It's ironic no mention of climate change was made in the recent U.S. presidential TV debates given the east coast just got hammered by Hurricane Sandy-- just the kind of extreme storm climate scientists have been warning could become more intense as climate warming evaporates more water into the atmosphere and so feeds storms more likely to develop into hurricanes.
But despite the disruption and economic cost and devastation, the truth is neither Republicans nor Democrats see any political mileage in the climate issue. As David Roberts explains, "The right is united in implacable opposition to all solutions. Burdened with so many coal states, the [Democratic] coalition doesn't have the votes to overcome the right's opposition. So there's just nothing to say. There's no margin in talking about it."
There's very widespread scientific agreement that climate change is occurring. But much of the argument and opposition revolves around whether it is human-induced or not. Surely what matters is the effect climate change is having - and will have - and that we respond robustly to it; not whether it was we humans, or solar flares, that caused it. After all, identifying non-human phenomena as the cause would hardly make the effects any less catastrophic!
Blame-games aside, right-wing opposition, whether in the U.S. or elsewhere, often centers on concerns over the economic costs and their effect on national competitiveness: the concern that acting decisively to cut carbon emissions will only see domestic costs rise and thousands of U.S. jobs go elsewhere while already-glacial growth would slow to a complete halt. And in reality, this is the key concern shared by the Left too, not only in the U.S., but all over the world. As the center-left former UK prime minister, Tony Blair, once said, "The blunt truth about the politics of climate change is that no country will want to sacrifice its economy in order to meet this challenge".
The real question, then, is how do we make it in every nation's interests to cooperate in responding to climate change? And how can ordinary citizens who care about the issue get it firmly back on the political agenda? That, precisely, is what a global UK-driven citizens campaign called the Simultaneous Policy (Simpol) is starting to do in a number of countries around the world. And the way it's doing it could be of considerable relevance to the U.S.
Simpol calls for virtually all nations to act simultaneously on climate change and on many other global issues, because if all nations act simultaneously across multiple issues, no nation need lose out. Not only would nations that might lose on one issue gain on another, simultaneous action would break the vicious circle of fear and inaction all nations are presently caught in, so opening the way to cooperative action that's in everybody's interests. But here's the rub: Citizens who support the campaign have declared they will vote in future elections, not for one side or the other, but for ANY politician or party - within reason - that has committed to implement Simpol's range of policies if and when all or sufficient other nations have also signed up.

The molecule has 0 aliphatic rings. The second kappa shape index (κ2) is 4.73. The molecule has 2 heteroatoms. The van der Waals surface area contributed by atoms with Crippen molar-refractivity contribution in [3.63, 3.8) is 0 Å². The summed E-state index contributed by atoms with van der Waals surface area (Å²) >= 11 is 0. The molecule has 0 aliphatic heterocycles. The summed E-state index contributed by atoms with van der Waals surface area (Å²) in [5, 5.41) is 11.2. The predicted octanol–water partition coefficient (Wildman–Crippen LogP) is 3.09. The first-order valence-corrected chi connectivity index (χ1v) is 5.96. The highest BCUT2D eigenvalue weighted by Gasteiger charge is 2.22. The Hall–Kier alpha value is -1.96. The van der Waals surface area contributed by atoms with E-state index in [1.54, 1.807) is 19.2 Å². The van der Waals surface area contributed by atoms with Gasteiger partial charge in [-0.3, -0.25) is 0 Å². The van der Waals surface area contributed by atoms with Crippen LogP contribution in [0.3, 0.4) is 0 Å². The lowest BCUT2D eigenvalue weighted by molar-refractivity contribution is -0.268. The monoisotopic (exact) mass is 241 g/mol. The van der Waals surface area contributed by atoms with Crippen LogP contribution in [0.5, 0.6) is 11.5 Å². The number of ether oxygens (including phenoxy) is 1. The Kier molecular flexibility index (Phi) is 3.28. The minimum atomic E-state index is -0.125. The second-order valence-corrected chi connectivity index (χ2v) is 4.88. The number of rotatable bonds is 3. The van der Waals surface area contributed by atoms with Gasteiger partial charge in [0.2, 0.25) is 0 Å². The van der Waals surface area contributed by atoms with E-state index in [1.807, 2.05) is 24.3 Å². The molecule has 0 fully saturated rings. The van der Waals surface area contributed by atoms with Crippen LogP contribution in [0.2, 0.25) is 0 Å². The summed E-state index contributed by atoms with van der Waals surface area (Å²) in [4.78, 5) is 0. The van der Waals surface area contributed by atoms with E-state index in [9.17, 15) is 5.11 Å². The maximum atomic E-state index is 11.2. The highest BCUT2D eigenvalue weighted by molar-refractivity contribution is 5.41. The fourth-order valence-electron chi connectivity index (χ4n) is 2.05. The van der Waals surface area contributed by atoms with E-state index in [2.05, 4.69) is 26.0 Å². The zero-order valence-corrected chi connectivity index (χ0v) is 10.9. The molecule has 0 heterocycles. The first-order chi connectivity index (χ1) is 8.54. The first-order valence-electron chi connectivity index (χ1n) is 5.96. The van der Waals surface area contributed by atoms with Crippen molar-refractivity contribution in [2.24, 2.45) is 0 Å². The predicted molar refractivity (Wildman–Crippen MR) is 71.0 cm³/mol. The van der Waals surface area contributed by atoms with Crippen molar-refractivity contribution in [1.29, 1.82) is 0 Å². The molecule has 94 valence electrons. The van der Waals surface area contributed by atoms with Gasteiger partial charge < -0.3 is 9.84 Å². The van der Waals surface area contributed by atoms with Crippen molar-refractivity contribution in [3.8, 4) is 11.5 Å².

Here, then, lies the potential relevance to U.S. politics. Because, with support for both Republicans and Democrats being quite evenly matched, only a relatively small block of Simpol supporters in the key U.S. states could make it in the vital electoral survival interests of both candidates to sign up. Given a block of Simpol voters firmly pledged to vote for whichever candidate signs on, if President Obama signed, he'd risk nothing because he'd only have to implement Simpol if and when all or sufficient other nations had signed on too. He'd be seen to support robust action on climate change, but on a basis that safeguards U.S. competitiveness. But he'd also make himself eligible to receive the vital electoral support of Simpol's small, yet critical, voting block. So it would be in his vital interests to sign on if he wanted to stay in the White House.
But let's look at it from Romney's viewpoint: If Simpol's block of voters were large enough in the key states to become the deciding factor, Romney, too, would have no choice but to sign on. Because if he refused, he'd almost certainly hand the election to Obama. In that way, it's not difficult to see that both opposing candidates would be obliged to sign on, so placing climate change firmly back on the political agenda regardless of who won the election, and regardless of any funding for either side provided by vested or corporate interests.
Sound far-fetched? You may think so. But Simpol is already making in-roads in countries across Europe and elsewhere. Here in the UK, for example, 200 parliamentary candidates signed on to the campaign during the last national election. 24 are now Members of the UK Parliament. Could this be a solution to swing voting in the UK and around the world? Some Members of Parliament in the European Union, Australia and elsewhere have also signed on. With the current political deadlock on climate change in the U.S. and Hurricane Sandy wreaking havoc and destruction, it may only be a matter of time before Simpol makes an impact in the U.S. too. So it could just be the political game-changer many have been waiting for.
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